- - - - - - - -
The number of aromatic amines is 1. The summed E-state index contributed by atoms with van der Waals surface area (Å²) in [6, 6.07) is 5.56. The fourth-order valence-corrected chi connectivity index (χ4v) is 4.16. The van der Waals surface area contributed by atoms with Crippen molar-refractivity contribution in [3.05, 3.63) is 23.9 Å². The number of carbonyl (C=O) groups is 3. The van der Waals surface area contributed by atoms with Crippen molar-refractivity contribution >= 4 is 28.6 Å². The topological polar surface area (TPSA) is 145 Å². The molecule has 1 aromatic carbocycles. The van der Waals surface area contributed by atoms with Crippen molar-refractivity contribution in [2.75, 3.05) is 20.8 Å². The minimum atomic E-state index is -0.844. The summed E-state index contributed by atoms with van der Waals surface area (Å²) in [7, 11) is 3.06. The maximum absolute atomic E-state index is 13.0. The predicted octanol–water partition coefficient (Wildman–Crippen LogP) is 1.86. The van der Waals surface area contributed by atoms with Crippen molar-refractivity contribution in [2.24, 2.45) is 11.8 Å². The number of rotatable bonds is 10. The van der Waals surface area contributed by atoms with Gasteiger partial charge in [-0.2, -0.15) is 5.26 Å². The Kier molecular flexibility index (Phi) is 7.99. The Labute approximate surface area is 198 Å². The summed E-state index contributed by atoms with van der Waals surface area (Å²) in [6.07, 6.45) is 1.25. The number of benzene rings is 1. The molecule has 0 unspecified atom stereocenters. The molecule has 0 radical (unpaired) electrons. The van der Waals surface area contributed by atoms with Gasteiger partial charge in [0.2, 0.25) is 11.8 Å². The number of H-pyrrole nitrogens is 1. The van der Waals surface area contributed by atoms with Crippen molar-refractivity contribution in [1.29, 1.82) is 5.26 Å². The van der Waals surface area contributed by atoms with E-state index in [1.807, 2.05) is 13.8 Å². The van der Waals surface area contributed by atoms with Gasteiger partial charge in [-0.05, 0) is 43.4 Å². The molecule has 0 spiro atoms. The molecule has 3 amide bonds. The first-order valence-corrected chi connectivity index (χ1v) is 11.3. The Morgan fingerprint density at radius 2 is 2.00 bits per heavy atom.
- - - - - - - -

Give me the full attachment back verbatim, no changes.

The number of aromatic amines is 1. The summed E-state index contributed by atoms with van der Waals surface area (Å²) in [6, 6.07) is 5.56. The fourth-order valence-corrected chi connectivity index (χ4v) is 4.16. The van der Waals surface area contributed by atoms with Crippen molar-refractivity contribution in [3.05, 3.63) is 23.9 Å². The number of carbonyl (C=O) groups is 3. The van der Waals surface area contributed by atoms with Crippen molar-refractivity contribution >= 4 is 28.6 Å². The topological polar surface area (TPSA) is 145 Å². The molecule has 1 aromatic carbocycles. The van der Waals surface area contributed by atoms with Crippen molar-refractivity contribution in [2.75, 3.05) is 20.8 Å². The minimum atomic E-state index is -0.844. The summed E-state index contributed by atoms with van der Waals surface area (Å²) in [7, 11) is 3.06. The maximum absolute atomic E-state index is 13.0. The predicted octanol–water partition coefficient (Wildman–Crippen LogP) is 1.86. The van der Waals surface area contributed by atoms with Crippen molar-refractivity contribution in [2.24, 2.45) is 11.8 Å². The number of rotatable bonds is 10. The van der Waals surface area contributed by atoms with Gasteiger partial charge in [-0.2, -0.15) is 5.26 Å². The Kier molecular flexibility index (Phi) is 7.99. The Labute approximate surface area is 198 Å². The summed E-state index contributed by atoms with van der Waals surface area (Å²) in [6.07, 6.45) is 1.25. The number of benzene rings is 1. The molecule has 0 unspecified atom stereocenters. The molecule has 0 radical (unpaired) electrons. The van der Waals surface area contributed by atoms with Gasteiger partial charge in [0.2, 0.25) is 11.8 Å². The number of H-pyrrole nitrogens is 1. The van der Waals surface area contributed by atoms with Crippen molar-refractivity contribution in [1.29, 1.82) is 5.26 Å². The van der Waals surface area contributed by atoms with E-state index in [1.807, 2.05) is 13.8 Å². The van der Waals surface area contributed by atoms with Gasteiger partial charge in [-0.05, 0) is 43.4 Å². The molecule has 0 spiro atoms. The molecule has 3 amide bonds. The first-order valence-corrected chi connectivity index (χ1v) is 11.3. The Morgan fingerprint density at radius 2 is 2.00 bits per heavy atom.